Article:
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Hand Hygiene Pilot Demonstrates Efficacy

During 2012, nine JCI-accredited health organizations from Asia-Pacific, the Middle East, and Europe successfully implemented a TST in adult and pediatric care units. Participants experienced a dramatic 72% improvement in hand hygiene practices, based on thousands of direct observations.

The pilot study was organized to test the TST for Hand Hygiene’s applicability in international health care settings and highlight new learning about this important topic. A cohort of nine JCI-accredited organizations participated in the study, meeting via webinars from April-October 2012 and benefiting from conversations with current TST users.

The cohort embarked on 14 improvement projects conducted in adult and pediatric care units, resulting in 12,063 unique observations. The top five causes of hand hygiene failure emerged as:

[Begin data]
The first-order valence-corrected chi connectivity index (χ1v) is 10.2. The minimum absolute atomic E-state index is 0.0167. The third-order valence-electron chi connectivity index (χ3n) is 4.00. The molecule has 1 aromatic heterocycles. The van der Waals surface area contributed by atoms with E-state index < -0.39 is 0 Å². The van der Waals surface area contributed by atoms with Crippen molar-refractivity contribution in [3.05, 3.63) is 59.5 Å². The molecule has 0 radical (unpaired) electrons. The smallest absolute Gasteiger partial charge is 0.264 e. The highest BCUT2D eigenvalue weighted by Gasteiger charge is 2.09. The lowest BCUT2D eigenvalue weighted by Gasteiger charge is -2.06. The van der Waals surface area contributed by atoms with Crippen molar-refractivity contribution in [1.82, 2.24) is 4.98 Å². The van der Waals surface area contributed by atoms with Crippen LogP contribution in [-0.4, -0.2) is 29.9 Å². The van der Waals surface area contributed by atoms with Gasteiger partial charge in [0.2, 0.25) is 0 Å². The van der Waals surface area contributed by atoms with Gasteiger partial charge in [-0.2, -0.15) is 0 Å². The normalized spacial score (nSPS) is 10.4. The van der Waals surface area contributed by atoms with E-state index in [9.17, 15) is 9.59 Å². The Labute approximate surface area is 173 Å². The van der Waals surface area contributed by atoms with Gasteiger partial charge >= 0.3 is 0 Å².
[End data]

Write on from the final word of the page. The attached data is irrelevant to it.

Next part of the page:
• Improper use of gloves
  • Hands full
  • Frequent entry or exit
  • Following another person during entry or exit
  • Isolation area (glove and gown practices)

Aggregated results showed an improvement in compliance from 42.16% at the baseline to 71.74% at the study’s close.

Hand Hygiene Compliance by Type of Unit

Unit                                    Baseline               Improve        

Adult Medical-Surgical            38%                     73%

Adult Critical Care                  50%                     66%

Adult Intermediate Care         49%                     78%

Pediatric Intermediate            33%                     58%

Clinicians reported the TST to be effective and easy to implement within their organizations. Each hospital faced distinctive challenges in hand hygiene practices which were addressed through the comprehensive TST process.